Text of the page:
Sree Balakrishna Swami Temple, KuzhuppillyHappy September!

Let’s start with a quote from the quirky Where’d You Go, BernadetteHave you read it?  I’m not finished, so no spoilers, please.  But it is strangely engaging.  Bernadette’s daughter answers to Bee, and sometimes Buzzy.  But early on, we learn what her full name is:

You’ll see on Bee’s passport that her given name is Balakrishna Branch.  (Let’s just say I was under a lot of stress, and it seemed like a good idea at the time.)

I haven’t unraveled all of the name’s significance in the novel, but Bala Krishna means divine child – it refers to the worship of the child form of the god Krishna.  (Do I have that right?  I’m a little rusty on Hinduism.)  There are legends and temples aplenty.

It’s been a week for intriguing names covered in the blogosphere:

  • My favorite from this list of five: Music.  It’s not for me – I am not a shred musical – but can’t you imagine it as a great middle for the right family?
  • I’m not a huge fan of two-syllable, ends-with-a names for girls, but Petra is one that makes me swoon.
  • Loving Millie McGregor.  There are great ways to get to Millie, many of which I would use.  But I do love alliteration, and Millie McGregor sounds straight out of a storybook.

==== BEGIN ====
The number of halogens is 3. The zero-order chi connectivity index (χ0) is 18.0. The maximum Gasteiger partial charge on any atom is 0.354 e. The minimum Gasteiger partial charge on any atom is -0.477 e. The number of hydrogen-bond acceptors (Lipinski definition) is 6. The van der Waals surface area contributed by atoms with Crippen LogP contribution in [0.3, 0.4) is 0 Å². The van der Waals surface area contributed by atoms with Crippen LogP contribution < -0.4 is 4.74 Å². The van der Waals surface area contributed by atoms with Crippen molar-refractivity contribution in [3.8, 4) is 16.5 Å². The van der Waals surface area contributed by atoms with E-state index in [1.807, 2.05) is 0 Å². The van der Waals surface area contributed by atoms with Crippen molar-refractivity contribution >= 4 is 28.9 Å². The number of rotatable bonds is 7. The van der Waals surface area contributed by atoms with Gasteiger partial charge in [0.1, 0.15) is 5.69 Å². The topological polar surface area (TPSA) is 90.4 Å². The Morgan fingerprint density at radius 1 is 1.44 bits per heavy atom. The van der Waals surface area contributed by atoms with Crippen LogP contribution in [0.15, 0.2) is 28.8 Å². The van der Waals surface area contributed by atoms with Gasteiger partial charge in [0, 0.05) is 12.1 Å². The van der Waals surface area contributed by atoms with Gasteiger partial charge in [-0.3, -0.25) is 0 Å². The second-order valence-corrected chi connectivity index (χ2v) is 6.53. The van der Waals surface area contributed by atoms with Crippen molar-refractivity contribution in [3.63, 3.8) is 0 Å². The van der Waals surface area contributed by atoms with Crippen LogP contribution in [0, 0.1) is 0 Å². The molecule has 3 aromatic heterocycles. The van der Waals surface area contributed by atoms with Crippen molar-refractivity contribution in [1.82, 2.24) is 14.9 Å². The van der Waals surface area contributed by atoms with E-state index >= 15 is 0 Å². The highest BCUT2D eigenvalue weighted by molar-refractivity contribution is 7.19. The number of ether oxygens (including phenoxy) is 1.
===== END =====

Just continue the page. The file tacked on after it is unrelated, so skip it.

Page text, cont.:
• This couple ended up with a great name for their son, despite some debate.  And some fanciful suggestions from dad.
  • Welsh names can have so much appeal: Seren, Indie, Cai, Vaughan, Taliesin.  Bonus points if you’re an architecture buff with that last one, as Taliesin is also the name of a Frank Lloyd Wright home in Wisconsin.
  • These rare royal names for girls are dazzling.  Loving Sigrid the Haughty.
  • It’s been way too long since I checked in on Kristin Rushowy’s baby name stories at The Toronto Star.  She does not disappoint.  Here’s a little girl called Arwynn Geneva Sari Valentina and another named Beatrix Strawberry.  Better still, Arwynn has a big sis called Tanys Aurora Alexandra Piia.
  • Can another season of Teen Mom launch more names?  Gannon is interesting, as is Nova.
  • Townes for a boy – it’s an ends-with-s preppy surname name I hadn’t thought of, but I kind of love it.